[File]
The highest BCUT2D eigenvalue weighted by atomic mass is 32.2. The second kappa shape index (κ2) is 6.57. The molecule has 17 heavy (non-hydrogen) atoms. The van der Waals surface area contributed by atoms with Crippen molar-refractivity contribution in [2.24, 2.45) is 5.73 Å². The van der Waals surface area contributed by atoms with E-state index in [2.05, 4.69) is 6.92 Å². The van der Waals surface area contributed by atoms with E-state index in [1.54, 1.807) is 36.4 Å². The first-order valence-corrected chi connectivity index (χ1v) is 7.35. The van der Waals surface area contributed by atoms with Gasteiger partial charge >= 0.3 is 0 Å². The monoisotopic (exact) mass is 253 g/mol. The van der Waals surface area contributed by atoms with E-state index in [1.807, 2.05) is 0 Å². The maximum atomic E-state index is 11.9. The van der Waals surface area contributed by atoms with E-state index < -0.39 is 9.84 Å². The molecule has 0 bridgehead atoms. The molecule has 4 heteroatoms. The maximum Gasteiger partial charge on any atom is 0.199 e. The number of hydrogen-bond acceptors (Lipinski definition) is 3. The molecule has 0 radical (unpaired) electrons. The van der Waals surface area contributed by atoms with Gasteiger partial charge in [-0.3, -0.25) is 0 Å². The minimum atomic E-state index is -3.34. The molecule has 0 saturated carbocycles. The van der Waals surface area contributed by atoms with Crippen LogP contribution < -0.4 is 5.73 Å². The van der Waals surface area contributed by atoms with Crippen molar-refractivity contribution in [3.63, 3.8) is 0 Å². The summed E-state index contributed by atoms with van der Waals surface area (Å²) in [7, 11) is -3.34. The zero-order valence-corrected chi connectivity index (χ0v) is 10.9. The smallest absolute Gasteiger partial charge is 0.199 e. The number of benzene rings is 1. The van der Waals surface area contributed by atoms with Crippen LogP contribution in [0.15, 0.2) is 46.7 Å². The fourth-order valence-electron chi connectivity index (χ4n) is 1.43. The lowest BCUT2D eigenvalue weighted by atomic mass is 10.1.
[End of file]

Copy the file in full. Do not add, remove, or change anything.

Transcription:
The highest BCUT2D eigenvalue weighted by atomic mass is 32.2. The second kappa shape index (κ2) is 6.57. The molecule has 17 heavy (non-hydrogen) atoms. The van der Waals surface area contributed by atoms with Crippen molar-refractivity contribution in [2.24, 2.45) is 5.73 Å². The van der Waals surface area contributed by atoms with E-state index in [2.05, 4.69) is 6.92 Å². The van der Waals surface area contributed by atoms with E-state index in [1.54, 1.807) is 36.4 Å². The first-order valence-corrected chi connectivity index (χ1v) is 7.35. The van der Waals surface area contributed by atoms with Gasteiger partial charge >= 0.3 is 0 Å². The monoisotopic (exact) mass is 253 g/mol. The van der Waals surface area contributed by atoms with E-state index in [1.807, 2.05) is 0 Å². The maximum atomic E-state index is 11.9. The van der Waals surface area contributed by atoms with E-state index < -0.39 is 9.84 Å². The molecule has 0 bridgehead atoms. The molecule has 4 heteroatoms. The maximum Gasteiger partial charge on any atom is 0.199 e. The number of hydrogen-bond acceptors (Lipinski definition) is 3. The molecule has 0 radical (unpaired) electrons. The van der Waals surface area contributed by atoms with Gasteiger partial charge in [-0.3, -0.25) is 0 Å². The minimum atomic E-state index is -3.34. The molecule has 0 saturated carbocycles. The van der Waals surface area contributed by atoms with Crippen LogP contribution < -0.4 is 5.73 Å². The van der Waals surface area contributed by atoms with Crippen molar-refractivity contribution in [3.63, 3.8) is 0 Å². The summed E-state index contributed by atoms with van der Waals surface area (Å²) in [7, 11) is -3.34. The zero-order valence-corrected chi connectivity index (χ0v) is 10.9. The smallest absolute Gasteiger partial charge is 0.199 e. The number of benzene rings is 1. The van der Waals surface area contributed by atoms with Crippen LogP contribution in [0.15, 0.2) is 46.7 Å². The fourth-order valence-electron chi connectivity index (χ4n) is 1.43. The lowest BCUT2D eigenvalue weighted by atomic mass is 10.1.